Judge Ends Ohio Gay Marriage Ban
Federal Judge Timothy Black ruled that refusing to recognize gay marriage violates constitutional rights and is “unenforceable in all circumstances.” An appeal by the state is already in the works, arguing that Ohio has sovereign right to ban gay marriage. In 2004 voters overwhelmingly said yes to ban gay marriage in the state.
The order set forth by Judge Black doesn’t force Ohio to allow marriages to be performed in the state. If he decides to stay his broader ruling it would allow gay couples in Ohio to get the same benefits as any other married couple. These benefits would include property rights and the right to make medical decisions for their partner.
Attorney General Mike DeWine declined to comment on possible outcomes of the states appeal but told The Associated Press that he believes marriage is between a man and a woman and Ohio voters decided the same when they passed the statewide gay marriage ban.
Michigan Married Couples to Receive Federal Benefits
U.S. Attorney General Eric Holder vowed that the federal government would recognize gay and lesbian marriages in Michigan even though the state won’t. More than 300 couples were wed after a US district judge declared the state’s ban on same-sex marriage unconstitutional. The Michigan Attorney General, Bill Schuette, put the kibosh on gay marriages shortly after and Governor Rick Snyder said the state would not recognize the newlyweds’ marriage.
Tennessee to Recognize a Few Same-Sex Marriages
A federal judge in Tennessee issued an injunction ordering the state of Tennessee to recognize the marriages of three same-sex couples.
In the order, U.S. District Judge Aleta Trauger wrote, “all signs indicate that, in the eyes of the United States Constitution, the plaintiffs’ marriages will be placed on an equal footing with those of heterosexual couples and that proscriptions against same-sex marriage will soon become a footnote in the annals of American history.”
Westboro Baptist Church Founder Dies
Fred Phelps, founder of the Westboro Baptist Church died at 84-years-old. His anti-gay demonstrations began in 1991 and gained infamy in the late ’90s when he and his followers picketed Matthew Shepherd’s funeral. The church has picketed over 53,000 events, including Mepham High School in 2003, brandishing signs that say “God Hates Fags.”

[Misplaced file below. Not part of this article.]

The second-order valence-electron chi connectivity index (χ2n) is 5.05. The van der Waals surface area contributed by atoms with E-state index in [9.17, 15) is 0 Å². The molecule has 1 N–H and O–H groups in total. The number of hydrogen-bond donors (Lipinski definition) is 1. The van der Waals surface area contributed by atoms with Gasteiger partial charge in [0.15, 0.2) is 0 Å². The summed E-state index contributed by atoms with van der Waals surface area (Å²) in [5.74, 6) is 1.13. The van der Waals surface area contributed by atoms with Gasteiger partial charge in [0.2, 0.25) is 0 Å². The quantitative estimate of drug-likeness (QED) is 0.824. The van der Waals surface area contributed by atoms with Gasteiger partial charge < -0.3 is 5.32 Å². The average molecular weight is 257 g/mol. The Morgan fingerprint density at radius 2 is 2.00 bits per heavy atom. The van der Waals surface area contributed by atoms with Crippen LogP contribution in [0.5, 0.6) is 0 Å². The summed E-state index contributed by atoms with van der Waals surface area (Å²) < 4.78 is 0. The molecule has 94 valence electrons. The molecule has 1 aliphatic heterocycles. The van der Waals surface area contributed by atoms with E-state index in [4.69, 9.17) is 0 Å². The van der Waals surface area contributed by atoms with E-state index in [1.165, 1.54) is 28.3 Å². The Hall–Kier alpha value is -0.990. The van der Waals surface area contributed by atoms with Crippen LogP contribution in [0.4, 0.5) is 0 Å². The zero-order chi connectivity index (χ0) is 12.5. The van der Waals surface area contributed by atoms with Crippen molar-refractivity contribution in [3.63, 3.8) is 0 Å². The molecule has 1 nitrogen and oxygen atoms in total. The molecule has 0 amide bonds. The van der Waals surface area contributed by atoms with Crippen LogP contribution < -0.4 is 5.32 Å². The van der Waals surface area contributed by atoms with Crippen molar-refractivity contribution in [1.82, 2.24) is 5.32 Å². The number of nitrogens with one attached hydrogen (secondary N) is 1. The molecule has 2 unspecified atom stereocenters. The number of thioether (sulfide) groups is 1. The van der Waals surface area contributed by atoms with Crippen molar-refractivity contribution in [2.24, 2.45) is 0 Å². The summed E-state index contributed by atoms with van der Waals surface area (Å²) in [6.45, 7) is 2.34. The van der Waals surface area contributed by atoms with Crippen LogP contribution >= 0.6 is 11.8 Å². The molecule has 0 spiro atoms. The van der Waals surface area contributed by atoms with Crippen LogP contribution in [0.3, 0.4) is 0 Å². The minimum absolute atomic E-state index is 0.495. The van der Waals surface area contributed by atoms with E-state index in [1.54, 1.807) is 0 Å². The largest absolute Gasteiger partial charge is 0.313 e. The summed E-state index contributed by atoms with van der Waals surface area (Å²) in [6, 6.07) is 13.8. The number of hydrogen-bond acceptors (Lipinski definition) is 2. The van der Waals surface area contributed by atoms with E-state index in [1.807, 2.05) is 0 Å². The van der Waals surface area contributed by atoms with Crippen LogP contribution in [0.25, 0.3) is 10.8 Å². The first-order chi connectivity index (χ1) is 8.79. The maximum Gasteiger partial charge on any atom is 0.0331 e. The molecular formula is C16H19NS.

Under his leadership, the congregation has advocated for gays and lesbians to be put to death. Phelps was frequently called “the most hated man in America” and The Washington Post noted that even the Ku Klux Klan found Phelps’ “bigotry” distasteful. The Southern Poverty Law Center called the WBC “arguably the most obnoxious and rabid hate group in America.”
Beer Companies Dump NYC, Boston Parades
A married lesbian couple can’t get divorced because they live in a state that doesn’t recognize same-sex marriage.
AL.com reported that a Madison County Circuit judge dismissed the divorce request, citing state law that does not recognize same-sex marriage, or same-sex marriages performed in other states. The couple lives in Hunstsville, but was legally married in Iowa. The lawyers plan to appeal.
Illinois Attorney General Says Gays Can Marry
Sam Adams, Heineken, and Guinness declined to sponsor Saint Patrick’s Day parades in New York and Boston in protest of anti-gay policies. Lesbian and gay organizations were banned from participating in the events, including MassEquality, one of Massachusetts’ largest gay activist groups.
Parade organizers justified their decision to exclude openly gay participants because it would “conflict with their Roman Catholic heritage.” New York Mayor Bill de Blasio and Boston Mayor Marty Walsh also declined to march in their cities respective parades.
Teen Couple Denied Prom Entry Together
Two New York City high school students are allegedly being blocked from attending their prom together because one of them is transgender. Anais Celeni, a senior at Martin Luther High School in Queens, NY, claims she was told by school officials that her boyfriend’s “transition was unconventional” and “not beneficial.”
Her boyfriend, Nathaniel Baez, says that he intends to plan a private prom event for his girlfriend if authorities do not change their minds by the day of the prom, May 22. School officials have so far declined to comment.
Supreme Court Rejects Gay Wedding Appeals Case